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Cases truly clinical are often best distinguished by their missing symptoms. The Biliary Calculus, large as a full-sized walnut, which I now lay before the Society, on its passage to the bowel, induced jaundice, yet gave no pain.

It was voided with fluid fæces from the rectum of a gentleman aged 73, after many days of exhaustion by hiccough and vomiting. The early symptoms in this case were constipation, loss of appetite, and sickness, succeeded by jaundice in the latter days of November of the present year, 1842. In less than a fortnight from the commencement of the attack, the urine and fæces had recovered their natural appearance; the skin was no longer yellow, and the patient began to occupy himself with his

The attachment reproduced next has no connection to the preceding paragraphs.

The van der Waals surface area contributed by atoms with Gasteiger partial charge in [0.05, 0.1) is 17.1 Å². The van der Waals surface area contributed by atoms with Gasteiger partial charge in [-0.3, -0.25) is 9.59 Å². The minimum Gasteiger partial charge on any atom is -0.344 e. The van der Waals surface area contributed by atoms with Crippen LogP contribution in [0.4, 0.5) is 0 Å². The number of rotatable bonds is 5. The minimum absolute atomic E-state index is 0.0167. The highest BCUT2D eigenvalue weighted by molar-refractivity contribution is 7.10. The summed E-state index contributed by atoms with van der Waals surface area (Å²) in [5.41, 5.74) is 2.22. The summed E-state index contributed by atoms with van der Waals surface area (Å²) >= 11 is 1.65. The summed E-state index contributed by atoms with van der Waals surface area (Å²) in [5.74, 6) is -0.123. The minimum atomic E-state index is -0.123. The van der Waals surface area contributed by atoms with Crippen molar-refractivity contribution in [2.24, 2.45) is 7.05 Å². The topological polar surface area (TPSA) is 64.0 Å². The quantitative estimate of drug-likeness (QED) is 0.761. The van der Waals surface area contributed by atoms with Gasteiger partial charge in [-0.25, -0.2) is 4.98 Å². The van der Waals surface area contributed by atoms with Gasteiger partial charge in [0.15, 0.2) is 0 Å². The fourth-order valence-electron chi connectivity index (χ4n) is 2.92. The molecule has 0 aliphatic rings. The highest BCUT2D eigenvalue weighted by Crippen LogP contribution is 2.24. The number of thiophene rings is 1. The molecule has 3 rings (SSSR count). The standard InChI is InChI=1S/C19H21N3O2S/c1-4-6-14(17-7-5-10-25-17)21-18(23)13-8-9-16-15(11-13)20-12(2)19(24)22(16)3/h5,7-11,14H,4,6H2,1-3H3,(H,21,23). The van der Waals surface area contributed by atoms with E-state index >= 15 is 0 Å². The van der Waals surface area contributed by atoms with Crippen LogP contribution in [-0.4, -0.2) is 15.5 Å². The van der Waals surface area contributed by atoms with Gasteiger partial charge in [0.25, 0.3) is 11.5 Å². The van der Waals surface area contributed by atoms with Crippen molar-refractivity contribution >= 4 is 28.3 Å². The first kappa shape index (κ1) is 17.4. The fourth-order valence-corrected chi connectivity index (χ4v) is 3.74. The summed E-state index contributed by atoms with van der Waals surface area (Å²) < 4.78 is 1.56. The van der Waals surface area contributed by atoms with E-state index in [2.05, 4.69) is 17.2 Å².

usual pursuits. On the night of December 9th, he was attacked, while in bed, by sudden and profuse bilious vomiting, with a “feeling of soreness” in the lower belly. His moral energies were much depressed, and the bowels again became slow. Shortly after this gush of bile from the stomach, a large quantity of highly foetid, dark-coloured fluid was ejected, likewise by vomiting. This offensive discharge soon became black as “coffee-grounds,” and continued at intervals for about thirty hours. Alternating with the fits of sickness, there was intense clammy thirst, with frequent and protracted hiccough. Until this period of the complaint, when, by the removal of obstruction from its excretory ducts, the bile had again found free access to the bowels, there had been no local suffering in any part of the abdomen. The pain, of which the patient now first complained, was at no time severe, and seemed to track the long pent-up bile and putrid fluid in their progress along the intestinal tube. After a short interval of remission, on December 14, all the urgent symptoms returned, with frequent grievous aggravation of the hiccough. Food in the smallest quantity was refused instantly by the stomach, and for two days the case appeared to be fast verging to a fatal termination. On December 17, the bowels, long previously inactive, under large and repeated doses of calomel and other purgatives, began spontaneously to relieve themselves, and soon gave passage to the smooth globular substance, which is now submitted for inspection to the Society. The